In recent years, there has been a rapid increase in the number of new technologies, tools, and platforms; for example, social networking, cloud computing, and data analytics. As such, IT projects that were developed for use in traditional client-server environments must now be deployed across these new platforms, be able to leverage big data, and have seamless functionality across different devices. Not only has technical complexity of IT project development grown considerably, changes in what the software should do is also increasing. Consequently, while firms are discovering innovative ways of creating new products and services, keeping pace with the change has implications for the delivery, cost, and quality of IT projects. With spending on IT projects constituting a significant portion of organizational investment—something which is only expected to continue as firms seek to enhance their operational effectiveness—one of the most significant threats to IT project success is technical project risk (i.e., project complexity and changing requirements)—a threat that is all the more salient for projects utilizing the aforementioned new technologies.

With this in mind, a study by Maruping, Venkatesh, Thong, and Zhang has looked to identify how the threat of technical project risk can be mitigated. Specifically, what type of IT project team composition is more likely to execute project risk mitigation processes; and how do project risk mitigation processes affect IT project performance under different levels of technical project risk? To do so, they developed a model of technical risk processes and the IT project team composition necessary to facilitate such processes by integrating the consideration of people, process, and technology, and the relationships between all three. The authors decided on this emphasis because while existing literature has found cultural values to be an important consideration in IT project implementation, studies have only focused on the control of IT projects and overlooked the roles of people and processes—a critical aspect, since IT project development is an inherently collective and collaborative undertaking.

Building on cultural contingency theory (i.e., people’s cultural values are intertwined with, and shape, their actions in the workplace), the existing IT project risk framework, and IT project management literature, the authors were able to explain how the execution of project risk mitigation processes lessens the effects of technical project risk. Their model was tested through a field study of 325 IT project teams over a three-year period at a large corporation in China. The company was chosen for two main reasons. First, China has a rapidly growing economy and is attracting skilled knowledge-intensive labour from around the world. This makes for an increasingly culturally diverse populace. Second, the organization is a foreign-owned subsidiary that hires talent both internationally and from within China. As such, there is a variation in cultural values among the company’s employees.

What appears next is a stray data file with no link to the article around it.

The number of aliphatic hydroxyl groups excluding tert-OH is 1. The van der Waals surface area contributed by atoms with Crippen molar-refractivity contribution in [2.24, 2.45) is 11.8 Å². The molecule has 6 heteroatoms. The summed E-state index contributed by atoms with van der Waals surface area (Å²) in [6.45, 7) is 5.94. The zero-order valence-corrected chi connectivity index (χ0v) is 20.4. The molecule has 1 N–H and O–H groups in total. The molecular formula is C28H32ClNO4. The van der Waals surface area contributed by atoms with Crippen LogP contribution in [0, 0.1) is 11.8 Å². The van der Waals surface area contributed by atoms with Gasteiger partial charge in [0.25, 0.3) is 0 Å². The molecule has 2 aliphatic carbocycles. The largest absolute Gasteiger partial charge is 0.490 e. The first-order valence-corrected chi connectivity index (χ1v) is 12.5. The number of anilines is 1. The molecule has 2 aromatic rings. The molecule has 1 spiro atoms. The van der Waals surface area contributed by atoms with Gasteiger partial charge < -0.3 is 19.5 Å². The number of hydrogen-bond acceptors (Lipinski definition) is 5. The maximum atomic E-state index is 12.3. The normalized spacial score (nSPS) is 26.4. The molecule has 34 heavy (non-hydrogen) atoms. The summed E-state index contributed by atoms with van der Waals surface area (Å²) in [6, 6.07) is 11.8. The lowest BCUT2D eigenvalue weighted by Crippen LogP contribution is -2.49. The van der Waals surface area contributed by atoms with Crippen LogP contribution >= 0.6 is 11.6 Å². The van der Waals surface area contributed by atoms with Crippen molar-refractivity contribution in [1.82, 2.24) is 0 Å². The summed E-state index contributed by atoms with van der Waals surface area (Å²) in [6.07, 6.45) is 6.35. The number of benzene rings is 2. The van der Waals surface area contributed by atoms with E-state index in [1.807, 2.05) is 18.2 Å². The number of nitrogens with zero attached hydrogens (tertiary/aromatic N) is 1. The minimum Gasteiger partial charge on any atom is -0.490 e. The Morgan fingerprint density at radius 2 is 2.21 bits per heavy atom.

It was found that team cultural composition has mixed effects on IT project risk mitigation processes, with it having a negative influence on some values (e.g., masculinity), a positive influence on others (e.g., collectivism, power distance, and long-term orientation), and in some cases no influence at all (e.g., uncertainty avoidance). Crucially, risk mitigation processes were all found to positively influence IT project performance, and that this influence is stronger when technical project risk is high, as opposed to when it is low. Unexpectedly, however, the masculinity composition of IT project teams had a negative influence on coordination and monitoring processes; perhaps because it promotes a countervailing force that emphasizes task execution without considering the relationship between tasks. Interestingly, the results also show that uncertainty avoidance composition had no significant effect on any of the project risk mitigation processes. Again, this was counter to expectations because teams with high uncertainty avoidance orientation are generally assumed to be the most likely to engage in project risk mitigation processes.

Ultimately, this study not only contributes to the existing literature by focusing on a previously overlooked aspect of IT project management, it also provides valuable information and suggestions for managers on how best to leverage people, process, and technology in mitigating IT project risks.